9 of Branson’s Most Quirky Attractions

The definition of the word “quirky” is: “characterized by peculiar or unexpected traits” and it’s safe to say that the city of Branson has a handful of attractions that fit that description. So whether you’ve been to Branson a million times or you’re planning your first trip to the area, be on the lookout for these ten particularly interesting attractions around town.

1. The largest rooster in the world

The rooster in front of Branson’s Great American Steak and Chicken House snags the title of “largest rooster in the world.” Located on the north side of Highway 76, this big guy stands 43-feet tall and his closest competition is a 37-foot rooster in France.


2. Goliath’s rocking chair

rocking chairOk, this giant wooden rocking chair isn’t really Goliath’s, but it’s definitely huge. Located in the Grand Village Shops just off Highway 76, photos are always encouraged and there’s even a little stepping stool for kids or those of us adults who might need a little help getting up into the chair.


3. Mount Celebritymore and King Kong


While driving along Highway 76, you may end up passing the rock-carved celebrity faces of John Wayne, Elvis Presley, Charlie Chaplan and Marilyn Monroe outside the Hollywood Wax Museum. The King Kong climbing the Empire State Building atop the museum is pretty awesome too. After all, it’s not everyday King Kong shows up in Branson. Oh, wait.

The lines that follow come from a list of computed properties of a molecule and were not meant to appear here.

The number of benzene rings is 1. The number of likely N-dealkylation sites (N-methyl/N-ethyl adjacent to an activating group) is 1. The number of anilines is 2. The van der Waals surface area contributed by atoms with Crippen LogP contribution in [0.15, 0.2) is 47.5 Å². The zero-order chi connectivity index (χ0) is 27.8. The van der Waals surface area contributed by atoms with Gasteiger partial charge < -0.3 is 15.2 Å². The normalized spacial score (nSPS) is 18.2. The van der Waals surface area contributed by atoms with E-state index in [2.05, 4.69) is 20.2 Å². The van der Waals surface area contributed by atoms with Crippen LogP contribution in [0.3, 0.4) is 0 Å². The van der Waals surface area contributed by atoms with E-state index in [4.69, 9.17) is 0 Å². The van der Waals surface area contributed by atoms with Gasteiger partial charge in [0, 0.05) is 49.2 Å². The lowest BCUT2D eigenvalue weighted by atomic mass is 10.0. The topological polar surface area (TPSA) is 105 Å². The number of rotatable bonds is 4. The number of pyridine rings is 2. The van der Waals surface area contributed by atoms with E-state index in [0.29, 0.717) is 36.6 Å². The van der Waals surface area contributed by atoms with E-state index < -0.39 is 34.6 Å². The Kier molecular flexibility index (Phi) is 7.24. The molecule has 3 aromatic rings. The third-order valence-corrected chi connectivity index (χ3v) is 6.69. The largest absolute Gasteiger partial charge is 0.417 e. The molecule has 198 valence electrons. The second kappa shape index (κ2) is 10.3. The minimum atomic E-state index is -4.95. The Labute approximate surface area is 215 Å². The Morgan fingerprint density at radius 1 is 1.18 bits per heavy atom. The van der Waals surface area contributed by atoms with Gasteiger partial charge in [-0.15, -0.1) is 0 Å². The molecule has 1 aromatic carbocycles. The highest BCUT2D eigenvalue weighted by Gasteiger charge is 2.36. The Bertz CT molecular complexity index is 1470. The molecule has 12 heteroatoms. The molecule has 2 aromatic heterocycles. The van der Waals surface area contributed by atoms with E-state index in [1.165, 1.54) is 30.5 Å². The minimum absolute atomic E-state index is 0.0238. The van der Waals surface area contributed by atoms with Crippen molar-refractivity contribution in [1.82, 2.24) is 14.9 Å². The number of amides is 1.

4. Mini Hollywood


Who needs the heavy traffic of Hollywood when you can make your way around the glitz and glamour of Tinseltown right here in Branson! Shoot for the Stars Mini Golf on Highway 76 features all the popular sights and locations like Rodeo Drive, the Capitol Records building, Beverly Hills Hotel, the white sands of Santa Monica Pier and of course, lots of paparazzi.


5. The Titanic

Titanic Edwardian Christmas Celebration

The great Unsinkable Ship is docked in the Ozarks right near the intersection of Gretna Road and Highway 76, iceberg in all. Anchored in water, the Branson Titanic Museum is a half scale model of the original and houses more than 400 artifacts, a real iceberg and a $1 million exact replica of the Grand Staircase.


6. A gigantic ball of twine

Ripley's Believe It or Not! - Branson Odditorium

Amid a host of other really strange artifacts, one of the world’s largest balls of twine sits inside Ripley’s Believe It or Not! Museum on Highway 76. In fact, it’s so large that the building was actually built around it! I hope they don’t plan on moving that thing anytime soon because it’s a little too big to fit through the front door.


7. Missouri’s deepest cave

marvel cave